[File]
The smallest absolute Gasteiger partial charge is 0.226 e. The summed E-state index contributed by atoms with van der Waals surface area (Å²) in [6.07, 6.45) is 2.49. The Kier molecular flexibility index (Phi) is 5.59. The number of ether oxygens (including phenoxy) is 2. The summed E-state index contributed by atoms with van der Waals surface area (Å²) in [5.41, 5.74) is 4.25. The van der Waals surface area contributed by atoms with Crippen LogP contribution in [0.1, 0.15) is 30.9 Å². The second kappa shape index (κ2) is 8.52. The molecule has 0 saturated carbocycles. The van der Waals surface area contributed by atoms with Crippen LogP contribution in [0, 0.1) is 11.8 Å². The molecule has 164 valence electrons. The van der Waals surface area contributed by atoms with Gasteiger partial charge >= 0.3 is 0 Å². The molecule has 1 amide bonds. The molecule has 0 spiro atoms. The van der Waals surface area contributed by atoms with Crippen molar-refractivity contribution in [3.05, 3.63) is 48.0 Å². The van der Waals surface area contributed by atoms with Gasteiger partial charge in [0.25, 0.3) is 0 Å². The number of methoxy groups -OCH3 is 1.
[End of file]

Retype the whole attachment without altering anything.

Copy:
The smallest absolute Gasteiger partial charge is 0.226 e. The summed E-state index contributed by atoms with van der Waals surface area (Å²) in [6.07, 6.45) is 2.49. The Kier molecular flexibility index (Phi) is 5.59. The number of ether oxygens (including phenoxy) is 2. The summed E-state index contributed by atoms with van der Waals surface area (Å²) in [5.41, 5.74) is 4.25. The van der Waals surface area contributed by atoms with Crippen LogP contribution in [0.1, 0.15) is 30.9 Å². The second kappa shape index (κ2) is 8.52. The molecule has 0 saturated carbocycles. The van der Waals surface area contributed by atoms with Crippen LogP contribution in [0, 0.1) is 11.8 Å². The molecule has 164 valence electrons. The van der Waals surface area contributed by atoms with Gasteiger partial charge >= 0.3 is 0 Å². The molecule has 1 amide bonds. The molecule has 0 spiro atoms. The van der Waals surface area contributed by atoms with Crippen molar-refractivity contribution in [3.05, 3.63) is 48.0 Å². The van der Waals surface area contributed by atoms with Gasteiger partial charge in [0.25, 0.3) is 0 Å². The number of methoxy groups -OCH3 is 1.